I spent the next six months at home, dealing with chemotherapy. I spent more than a few hours playing video games online (if there had been Candy Crush back then I’m sure I would have finished the damn thing.). I read a whole bunch of entertaining novels I had been meaning to read (nearly the entire collected works of Graham Greene.). I did some blog posts on Sepia Mutiny on the days when I was feeling good.
But I also suffered through all of the side effects of chemotherapy: I lost quite a bit of my hair, including the large mass of hair that, as a Sikh, I had never cut in my life. I had weird skin issues, digestive issues… I’ll spare you. And despite the powerful anti-emetic drugs they have now to offset the nausea, I had a few instances of pretty epic vomiting near the end of the round of chemotherapy.
And along with everything else, I was cranky and depressed. I said mean things to my mom when she tried to get me to eat after chemotherapy (my mom was heroic); I said melodramatic and not-so-nice things to my wife (Samian was heroic); I found spending time with my young son to be a chore.
But I learned some things too. To avoid boring you with everything I thought about that fall, No one lives forever. let me boil it all down to one simple lesson: no one lives forever. I had been worried about not having the kinds of friends in my life I wanted; I had been worried about the limitations of the neighborhood we lived in and the house we were living in; I had been worried about my career.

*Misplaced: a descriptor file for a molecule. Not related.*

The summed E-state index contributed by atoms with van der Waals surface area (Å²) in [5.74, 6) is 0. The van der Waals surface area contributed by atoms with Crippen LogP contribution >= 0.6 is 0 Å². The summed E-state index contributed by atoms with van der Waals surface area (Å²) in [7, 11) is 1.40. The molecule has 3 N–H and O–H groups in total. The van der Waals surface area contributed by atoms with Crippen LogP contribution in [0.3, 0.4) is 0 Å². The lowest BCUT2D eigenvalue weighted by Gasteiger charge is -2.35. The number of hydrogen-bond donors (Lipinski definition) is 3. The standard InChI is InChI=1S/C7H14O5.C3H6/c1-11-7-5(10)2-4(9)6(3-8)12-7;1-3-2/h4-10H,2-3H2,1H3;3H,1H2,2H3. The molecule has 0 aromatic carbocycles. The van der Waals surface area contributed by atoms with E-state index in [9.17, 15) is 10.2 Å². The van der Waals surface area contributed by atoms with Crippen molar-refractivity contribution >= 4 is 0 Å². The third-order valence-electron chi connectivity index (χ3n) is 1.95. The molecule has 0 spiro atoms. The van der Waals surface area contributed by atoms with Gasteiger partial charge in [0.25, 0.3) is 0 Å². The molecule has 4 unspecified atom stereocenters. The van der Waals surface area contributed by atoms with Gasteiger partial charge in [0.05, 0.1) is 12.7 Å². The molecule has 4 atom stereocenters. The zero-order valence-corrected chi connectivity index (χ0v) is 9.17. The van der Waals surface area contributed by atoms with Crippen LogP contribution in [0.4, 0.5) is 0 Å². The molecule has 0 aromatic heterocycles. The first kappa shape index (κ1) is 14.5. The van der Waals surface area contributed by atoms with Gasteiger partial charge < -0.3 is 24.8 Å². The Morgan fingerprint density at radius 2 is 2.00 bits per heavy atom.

Suddenly, in front of me was a pretty real chance that the course of my life might be very different than I had ever imagined it would be. Now I had to grapple with the reality that I would never write the Great Indian-American Novel, or become an academic superstar, or… maybe even live long enough to see my son learn to ride a bike?
What is your legacy really going to be? What do you want people to remember about you What is your legacy really going to be?…Hint: don’t say it’s the book you hope to one day write. when you’re gone? Hint: don’t say it’s the book you hope to one day write. You might never get to write it.
If you spend all your time worrying about the things in your life that aren’t perfect, you miss the very real chances to recognize the access to beauty and love you have around you right now. While I was sick and in treatment I couldn’t act on this awareness the way I would have liked. I have tried to do better in the years since then… I am still far from perfect. But in truth I think about this lesson nearly every day. When I am down about things or frustrated, this knowledge continues to sustain me.
Another bit of food for thought: until the 1960s, Hodgkin’s Lymphoma was considered untreatable. Virtually everyone who got it died from it. And yet here I am, worrying about whether my TIAA/CREF retirement fund is doing ok and planning to buy my kid his first real bike.
So the next time you hear people complaining about “western medicine,” think about that. You know at least one guy who would be dead right now without it. Me.